Bigger engine, more power and more torque = more retro fun, with the Ducati Scrambler 1100
The Ducati Scrambler has been an unmitigated success story for the Bologna based brand. Off the back of seven straight years of positive sales, currently one third of all the bikes Ducati now sells are Scramblers, and in price sensitive Singapore that proportion is as high as 50 percent.
There are eight different Scrambler variants now on sale, with the least expensive being the 2A-legal beginner-friendly Scrambler Sixty2, the other seven packing the 800cc engine and ranging from the base model (Scrambler Icon), to the Cafe Racer and Desert Sled (enduro).
So far the Scrambler – like the 400cc Sixty2 shown here – has proven perfect for newbies
But while the 800cc has twice the displacement and almost twice the power (41hp to 76hp) of the 400cc model (shown above), both still feel very similar from behind the handlebars as we note in our online review.
In a nutshell, while the Scrambler is stylish and capable enough in urban environments, it simply doesn’t have to palette of riding versatility that a Monster or even the Hypermotard does.
Thus it’s no surprise the next addition to the range is one with a bigger engine more power and more torque, which sounds like exactly what the laid-back Scrambler lineup needs.
Enter the Scrambler 1100 Ducati calls it the ‘Olympus of the Scrambler world’ and says that it’s more ‘mature, advanced and enjoyable’.
Eyes on the prize
The 1100 is a clean sheet design using the usual Scrambler cues, though it has major differences: A larger, taller tank with new angular side panels, literally more engine (in addition to displacement), and our favourite touch, dual underseat exhausts.
There are three variants (see box) with the model we tested here being the Scrambler 1100 Special.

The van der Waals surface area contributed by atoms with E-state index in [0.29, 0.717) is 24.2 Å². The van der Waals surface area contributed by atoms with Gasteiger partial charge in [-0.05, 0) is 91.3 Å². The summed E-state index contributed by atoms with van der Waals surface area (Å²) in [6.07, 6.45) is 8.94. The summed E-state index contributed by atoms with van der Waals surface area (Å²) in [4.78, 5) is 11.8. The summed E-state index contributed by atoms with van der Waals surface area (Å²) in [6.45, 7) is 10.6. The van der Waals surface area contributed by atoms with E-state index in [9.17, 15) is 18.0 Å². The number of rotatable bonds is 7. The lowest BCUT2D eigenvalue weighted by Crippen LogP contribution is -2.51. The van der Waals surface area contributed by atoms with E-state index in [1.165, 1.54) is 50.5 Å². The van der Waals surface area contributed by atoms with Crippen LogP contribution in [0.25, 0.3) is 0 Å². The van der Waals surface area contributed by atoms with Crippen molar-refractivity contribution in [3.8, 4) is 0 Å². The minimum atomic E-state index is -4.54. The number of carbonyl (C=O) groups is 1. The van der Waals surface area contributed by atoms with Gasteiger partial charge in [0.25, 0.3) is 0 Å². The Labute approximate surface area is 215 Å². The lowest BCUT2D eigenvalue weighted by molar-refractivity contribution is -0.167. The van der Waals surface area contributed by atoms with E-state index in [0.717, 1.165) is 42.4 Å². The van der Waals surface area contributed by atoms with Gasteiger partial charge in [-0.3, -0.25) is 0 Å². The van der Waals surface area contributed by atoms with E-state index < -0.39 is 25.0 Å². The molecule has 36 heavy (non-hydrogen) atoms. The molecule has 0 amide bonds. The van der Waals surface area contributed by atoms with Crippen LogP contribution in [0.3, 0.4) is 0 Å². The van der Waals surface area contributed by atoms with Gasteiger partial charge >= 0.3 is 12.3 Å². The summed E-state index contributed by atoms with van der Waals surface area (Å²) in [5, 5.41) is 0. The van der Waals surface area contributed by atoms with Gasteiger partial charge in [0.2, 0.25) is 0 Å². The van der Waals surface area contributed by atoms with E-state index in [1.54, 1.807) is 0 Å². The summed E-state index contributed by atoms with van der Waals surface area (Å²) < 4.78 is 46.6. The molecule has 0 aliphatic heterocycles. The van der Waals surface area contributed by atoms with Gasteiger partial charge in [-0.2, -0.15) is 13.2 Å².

Design retro fun is an excuse for underseat tailpipes and the Scrambler 1100 Special’s look gorgeous in their full-metal glory.
That clues you into the fact that Ducati’s continued to up its quality game further. It says only three major structural parts of the Scrambler 1100 Special are plastic – the underseat component frame, the seat frame, and airbox. Everything else, from the exhaust covers, panels and fenders, is made of metal.
Machines and be-logoed engine covers, forged foot levers and more, all bring up the obvious quality of the 1100 and put it at a higher level over current Scramblers, some of which do feel built to match their entry-level price tags.
Given its expected price tag – roughly, more than a Monster 821 but less than a Monster 1200 – it’s a good thing that a prospective owner hardly needs to add anything to the perfect the Scrambler 1100’s aesthetics.
Like its smaller Scrambler brethren, the 1100 still retains an air and oil-cooled engine to preserve the old-school experience. In this case, it’s the L-twin Monster 1100 Evo that’s been thoroughly modernized and legalized for Euro 4
Only some components – like the piston, belts, valve gear – have been carried over, but everything else is different, Ducati says the engine is basically brand new.
While the Monster 1100 Evo, with 100hp, was the most powerful of its beastly line at launch in 2012, the Scrambler 1100 has only 86hp.
That’s the result of both Euro IV and Ducati making a more friendly power unit. Valve overlap alone has gone from 39 degrees to 16 degrees, for instance, and this usually makes for a less peaky engine with a wider powerband.
On paper it sounds like cause for concern, especially since the Scrambler 800 has 75hp – can a mere 12 percent power jump really make a Scrambler that scrambles better?
Soul and heart
Hop into the low, manageable saddle, there’s a slight forward reach to the bars – the Special and Sport have lower handlebars, while the base model itself has lower bars than the high ones seen on the Scrambler 800 Icon.